• In a “Frequently Asked Questions” page on the IRS website, the IRS indicates that a plan sponsor that implements such an amendment using principles consistent with the Employee Plans Compliance Resolution System (EPCRS), as set forth in Revenue Procedure 2013-12, will not fail to retain its qualified status. For example, the IRS’s FAQs specifically provide that if a plan is retroactively amended to apply these spousal consent rules consistent with Windsor and this recent IRS guidance, then the plan may obtain spousal consent to remedy the prior lack of spousal consent in accordance with EPCRS principles.
  • For single-employer defined benefit plans, Notice 2014-19 provides that any required plan amendment will not be treated as an amendment to which the rules under Code Section 436(c) will apply. This rule limits the ability of a plan sponsor to amend a plan to increase plan liabilities unless certain conditions are satisfied.
  • If a qualified retirement plan’s terms are not inconsistent with the Windsor decision and related IRS guidance, then a plan amendment is not required. For example, if the plan uses the term “spouse” or “spouse under Federal law” without any distinction between a same-sex and opposite-sex spouse, a plan amendment is not required. The IRS did note that plan sponsors may nevertheless want to consider adopting a clarifying amendment on this issue for ease of plan administration.
  • If a plan sponsor chooses to apply the outcome of Windsor to the plan for a period before June 26, 2013, a plan amendment is required and must be adopted in the timeframe specified above. While a plan is not required to apply the outcome of Windsor for any period prior to June 26, 2013, a plan sponsor may choose to do so. Before a plan sponsor implements any retroactive application of the Windsor decision, it should carefully consider any implementation and correction issues that could result from such a retroactive application.
  • For example, the IRS specifically indicates that this could be problematic in the context of the ownership attribution rules under the Internal Revenue Code.
  • Unlike plan amendments required by Notice 2014-19, any voluntary retroactive amendment to a single-employer defined benefit plan is an amendment to which Code Section 436(c) applies.

Note: In all cases, a qualified retirement plan’s operations must comply with the Windsor decision as of June 26, 2013 and the “state of celebration” rule as of September 16, 2013. For example, as described in the IRS FAQs noted above, if a 401(k) plan participant with a same-sex spouse dies on or after June 26, 2013, the plan must distribute benefits to the same-sex spouse in accordance with the rules under the Internal Revenue Code unless that spouse has consented in writing to the participant’s designation of another beneficiary.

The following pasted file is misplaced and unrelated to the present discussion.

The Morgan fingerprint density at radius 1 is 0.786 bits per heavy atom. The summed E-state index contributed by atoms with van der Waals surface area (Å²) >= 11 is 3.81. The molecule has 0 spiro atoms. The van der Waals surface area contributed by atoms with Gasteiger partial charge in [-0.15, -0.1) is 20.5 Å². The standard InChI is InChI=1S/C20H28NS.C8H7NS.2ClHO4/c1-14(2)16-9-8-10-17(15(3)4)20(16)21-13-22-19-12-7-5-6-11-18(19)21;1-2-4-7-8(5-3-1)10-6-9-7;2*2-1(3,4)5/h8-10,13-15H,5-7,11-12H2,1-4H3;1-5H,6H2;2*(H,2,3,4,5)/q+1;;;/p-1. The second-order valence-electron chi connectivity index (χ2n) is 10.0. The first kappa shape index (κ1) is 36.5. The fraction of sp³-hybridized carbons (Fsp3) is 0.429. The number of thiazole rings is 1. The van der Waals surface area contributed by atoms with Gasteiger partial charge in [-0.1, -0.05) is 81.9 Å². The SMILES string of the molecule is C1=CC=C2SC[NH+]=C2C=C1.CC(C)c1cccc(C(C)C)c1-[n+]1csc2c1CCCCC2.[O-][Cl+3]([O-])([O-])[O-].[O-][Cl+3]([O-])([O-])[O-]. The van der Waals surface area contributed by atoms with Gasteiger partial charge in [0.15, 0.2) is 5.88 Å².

Actions Employers Should Take Now

Employers that sponsor qualified retirement plans should take the following steps now:

  1. Determine whether a plan amendment is either required in light of IRS Notice 2014-19 or appropriate to clarify the plan terms addressing spousal rights and benefits. A plan sponsor may also wish to consider whether an amendment to provide any new rights or benefits with respect to participants with same-sex spouses, or to clarify the rights or benefits of domestic partners, is appropriate given the current terms of the plan.
  2. Analyze plan operations since June 26, 2013 and determine whether any corrective action is required to bring the plan’s operations into compliance with the Windsor decision and related IRS guidance.
  3. Review any participant communications, including the plan’s summary plan description, to determine whether updates to these documents are necessary. Particular focus should be given to beneficiary designations and related default rules, as well as distribution options.

Topics:  DOMA, IRS, Marriage, Qualified Retirement Plans, Retirement Plan, Same-Sex Marriage, SCOTUS

Published In: Civil Rights Updates, Family Law Updates, Finance & Banking Updates, Labor & Employment Updates, Tax Updates

DISCLAIMER: Because of the generality of this update, the information provided herein may not be applicable in all situations and should not be acted upon without specific legal advice based on particular situations.